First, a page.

Following the recent attempted coup, Turkey has declared a state of emergency and temporarily suspended the European Convention on Human Rights within its borders.

A quick look at the country's track record of freedom of expression shows that the court which enforces the convention has frequently disagreed with Ankara in the past.

ECHR cases by country on Freedom of Expression 1959-2011

 ECHR cases by country on Freedom of Expression 1959-2011
Image: ECHR

So why is Turkey keen to suspend the convention now?

And given that the idea of being able to suspend a set of rights seems to defeat the object of having them in the first place, what exactly is the European Convention on Human Rights?

How did it come about?

In the wake of Second World War there was a desire to codify a set of freedoms which would apply to everyone and help protect against tyranny.

The United Nation’s 1948 Universal Declaration of Human Rights was the first global expression of rights to which all human beings were inherently entitled. It was a turning point in history: a written text promoting peace and diplomacy.

The European Convention on Human Rights was drafted in 1950 by the newly formed Council of Europe in Rome.

The convention for the protection of human rights and fundamental freedoms aimed to achieve greater international unity in recognizing the equal rights of men and women, and to incorporate the traditions of civil liberty. It came into force on 3 September 1953 and now has 47 member countries.

What does it say?

There are 17 key articles relating to rights and freedoms. They include: the right to life; prohibition of torture; the right to liberty and security; the right to a fair trial; the right to respect for private and family life; freedom of thought, conscience and religion; and freedom of expression.

Who enforces it?

The European Court of Human Rights (ECtHR) is the international court based in Strasbourg, which implements the convention.

This is the place where rules on individual or state applications, alleging violations of civil and political rights set out in the convention, are made. It is also the physical place where rulings are made.

Article 46 of the convention says that state governments must abide by the final decision of the court.

Has it decided anything important?

Yes. From detention without trial in Northern Ireland to gay rights and the right to wear religious symbols and clothing, the ECtHR has ruled on many controversial areas and prompted many governments to introduce reform.

What’s Turkey’s record?

Turkey, along with Russia, is one of the countries most frequently found by the European Court of Human Rights to have violated the convention.

Total ECHR judgements by country 1959-2011

 Total ECHR judgements by country 1959-2011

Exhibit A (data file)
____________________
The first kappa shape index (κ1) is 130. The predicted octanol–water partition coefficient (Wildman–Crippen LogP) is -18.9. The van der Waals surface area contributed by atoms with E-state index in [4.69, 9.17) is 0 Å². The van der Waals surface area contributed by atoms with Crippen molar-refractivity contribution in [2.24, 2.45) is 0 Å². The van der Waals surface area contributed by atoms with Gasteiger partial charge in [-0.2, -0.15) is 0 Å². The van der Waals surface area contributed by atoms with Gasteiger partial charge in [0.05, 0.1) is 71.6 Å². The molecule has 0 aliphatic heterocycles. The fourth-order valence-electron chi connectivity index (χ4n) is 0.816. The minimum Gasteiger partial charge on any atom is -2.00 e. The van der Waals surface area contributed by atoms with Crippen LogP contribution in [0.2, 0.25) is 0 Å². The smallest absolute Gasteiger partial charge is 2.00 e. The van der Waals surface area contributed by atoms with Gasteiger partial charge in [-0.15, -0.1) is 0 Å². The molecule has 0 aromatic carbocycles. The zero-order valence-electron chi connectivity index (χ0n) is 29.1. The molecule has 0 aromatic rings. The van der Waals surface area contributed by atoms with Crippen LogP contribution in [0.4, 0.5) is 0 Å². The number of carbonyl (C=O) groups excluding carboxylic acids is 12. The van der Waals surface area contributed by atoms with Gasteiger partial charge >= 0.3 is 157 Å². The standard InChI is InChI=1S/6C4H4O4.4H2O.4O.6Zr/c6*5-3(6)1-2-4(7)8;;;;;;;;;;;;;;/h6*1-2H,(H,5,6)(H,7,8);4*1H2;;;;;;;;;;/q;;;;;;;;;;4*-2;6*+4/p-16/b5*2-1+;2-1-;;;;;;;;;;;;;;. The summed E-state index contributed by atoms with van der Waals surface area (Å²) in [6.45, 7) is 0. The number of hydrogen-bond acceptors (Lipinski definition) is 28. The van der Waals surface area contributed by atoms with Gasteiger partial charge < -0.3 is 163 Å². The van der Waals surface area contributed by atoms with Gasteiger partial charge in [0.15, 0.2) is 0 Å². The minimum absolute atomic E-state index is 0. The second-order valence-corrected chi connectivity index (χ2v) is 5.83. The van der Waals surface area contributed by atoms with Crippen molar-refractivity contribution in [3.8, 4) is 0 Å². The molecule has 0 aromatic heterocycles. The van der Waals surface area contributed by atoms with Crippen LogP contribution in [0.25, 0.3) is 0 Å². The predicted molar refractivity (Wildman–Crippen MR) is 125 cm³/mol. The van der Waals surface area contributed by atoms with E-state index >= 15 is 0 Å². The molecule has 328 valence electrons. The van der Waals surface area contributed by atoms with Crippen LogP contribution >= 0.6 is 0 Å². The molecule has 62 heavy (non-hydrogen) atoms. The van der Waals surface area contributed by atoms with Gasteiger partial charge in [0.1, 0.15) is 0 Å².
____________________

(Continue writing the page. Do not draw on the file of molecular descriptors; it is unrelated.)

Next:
Image: ECHR

At the end of June 2016 there were 8,250 case applications waiting to be heard.

In 2015, the court delivered 87 judgments on Turkey, 79 of which found at least one violation of the European Convention on Human Rights.

What does suspension actually mean?

Article 15 of the convention allows for suspension in times of public emergency threatening the life of a nation.

There can be no suspension of some articles, including the right to life, the prohibition of torture and inhumane or degrading treatment or punishment without law.

Eight states have suspended the ECHR since it came into force in 1953, including the United Kingdom during violence in Northern Ireland and after the 9/11 terrorist attacks in New York.

France opted out of some of the convention's aspects during a state of emergency implemented in November 2015 after terrorist attacks in Paris killed 130 people. It then extended the state of emergency after the truck attack in Nice that killed 84 people.

The measure allows French police to search homes and arrest people without needing the consent of judges. Security officials can also tap computers and phones more easily.

Turkey’s suspension of the ECHR will allow it to waive certain rights, including freedom of movement, expression and association, but the convention stipulates that measures must be strictly proportionate and not discriminate against ethnicity, religion or social group.

What has the reaction been?

Human Rights organizations have urged Turkey to ensure rights are respected regardless of the state of emergency.

Germany’s foreign minister, Frank-Walter Steinmeier, urged the Turkish government to maintain both the rule of law and a sense of proportion in its response to the coup attempt.

“Only provable involvement in illegal acts, not suspected political leanings, should trigger governmental action,” Steinmeier said.

The suspension does not release Turkey from all of its convention obligations and does not mean it will decide what it can and cannot do.

Where the Turkish government seeks to suspend the convention, the European Court of Human Rights will still decide whether the suspension is a proportional response in each case brought.

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